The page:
# Problem of the Week ## Perimeter to Area Ratio

What happens to the ratio of the area of these shapes compared to their perimeter, as they increase in size?

2D-shapes are described as similar if they have the same shape but are not the same size.

All regular 2D shapes are similar to each other eg. all squares are similar, all regular hexagons are similar. Also, all circles are also similar.

All rhombuses are not similar, but the rhombuses in this picture are all similar because the angle sizes within each of the rhombuses is the same.

When a shape is enlarged (made bigger) or reduced (made smaller), all the lengths within the shape are made larger (or smaller) by the same ratio. This ratio is called the scale factor.

e.g. If the length of each side of a square is doubled (multiplied by a scale factor of 2), the perimeter of that square is doubled.  If the length of each side of a square is tripled (multiplied by a scale factor of 3), the perimeter of that square is tripled etc.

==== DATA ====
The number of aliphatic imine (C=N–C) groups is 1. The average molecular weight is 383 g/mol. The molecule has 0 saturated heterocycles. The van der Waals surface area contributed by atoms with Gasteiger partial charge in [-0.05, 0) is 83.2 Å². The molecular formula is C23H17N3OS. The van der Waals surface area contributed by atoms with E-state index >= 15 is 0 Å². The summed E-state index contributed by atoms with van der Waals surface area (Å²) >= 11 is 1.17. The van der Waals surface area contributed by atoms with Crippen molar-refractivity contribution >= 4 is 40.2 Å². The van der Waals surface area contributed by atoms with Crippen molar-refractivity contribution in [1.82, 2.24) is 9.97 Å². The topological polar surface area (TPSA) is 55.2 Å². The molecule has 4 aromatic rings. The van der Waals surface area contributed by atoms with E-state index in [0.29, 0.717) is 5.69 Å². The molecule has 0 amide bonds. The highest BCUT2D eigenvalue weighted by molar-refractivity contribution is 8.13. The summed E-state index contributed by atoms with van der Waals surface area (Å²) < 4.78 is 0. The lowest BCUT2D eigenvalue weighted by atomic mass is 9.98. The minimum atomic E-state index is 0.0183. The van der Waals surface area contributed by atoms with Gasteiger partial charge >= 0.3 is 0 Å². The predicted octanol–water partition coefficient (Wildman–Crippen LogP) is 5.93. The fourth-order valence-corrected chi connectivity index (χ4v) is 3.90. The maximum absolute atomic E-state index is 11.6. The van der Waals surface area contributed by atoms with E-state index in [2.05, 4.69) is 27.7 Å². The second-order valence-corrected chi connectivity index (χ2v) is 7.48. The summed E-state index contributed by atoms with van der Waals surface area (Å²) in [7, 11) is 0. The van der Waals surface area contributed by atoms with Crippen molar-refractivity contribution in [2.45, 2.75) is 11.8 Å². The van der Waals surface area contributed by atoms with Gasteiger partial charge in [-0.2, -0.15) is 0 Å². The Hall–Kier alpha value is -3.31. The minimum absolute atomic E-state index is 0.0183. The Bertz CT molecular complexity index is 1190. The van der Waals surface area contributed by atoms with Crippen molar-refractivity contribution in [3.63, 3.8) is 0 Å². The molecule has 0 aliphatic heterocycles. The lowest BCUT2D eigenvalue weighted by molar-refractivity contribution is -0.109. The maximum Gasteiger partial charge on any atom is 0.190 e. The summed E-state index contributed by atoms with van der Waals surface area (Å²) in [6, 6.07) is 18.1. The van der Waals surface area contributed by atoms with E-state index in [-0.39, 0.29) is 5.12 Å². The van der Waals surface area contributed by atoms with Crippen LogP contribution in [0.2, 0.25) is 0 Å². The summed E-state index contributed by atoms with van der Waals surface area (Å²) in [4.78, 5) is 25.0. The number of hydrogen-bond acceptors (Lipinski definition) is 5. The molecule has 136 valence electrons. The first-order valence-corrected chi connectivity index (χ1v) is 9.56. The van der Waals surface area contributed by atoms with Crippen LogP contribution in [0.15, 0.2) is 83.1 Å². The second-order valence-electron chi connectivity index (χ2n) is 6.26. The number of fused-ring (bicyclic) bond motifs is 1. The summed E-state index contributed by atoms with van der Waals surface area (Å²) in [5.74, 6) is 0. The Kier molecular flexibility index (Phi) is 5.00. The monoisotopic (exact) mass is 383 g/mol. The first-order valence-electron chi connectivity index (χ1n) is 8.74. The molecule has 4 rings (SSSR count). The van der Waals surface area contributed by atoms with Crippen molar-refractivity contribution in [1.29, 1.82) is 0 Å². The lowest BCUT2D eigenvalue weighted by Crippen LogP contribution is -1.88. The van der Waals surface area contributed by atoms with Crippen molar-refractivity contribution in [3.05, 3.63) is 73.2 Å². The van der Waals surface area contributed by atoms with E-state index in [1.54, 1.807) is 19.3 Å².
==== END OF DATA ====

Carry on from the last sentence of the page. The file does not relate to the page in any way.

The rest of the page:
The area of a square is length x width.

If length and width are doubled (so perimeter is multiplied by 2), the area is multiplied by 4. This is because the area becomes (2 x length) x (2 x width) = 4 x (length x width).

If length and width are tripled (so perimeter is multiplied by 3, the area is multiplied by 9. This is because the area becomes (3 x length) x (3 x width) = 9 x (length x width).

So as a shape get larger, the perimeter is multiplied by the scale factor (eg. 3) while the area is multiplied by the square of the scale factor (eg. 3 x 3 = 9).

The area is therefore going up at a higher rate than the perimeter, so the ratio of the area to the perimeter increases as the size of the shape increases.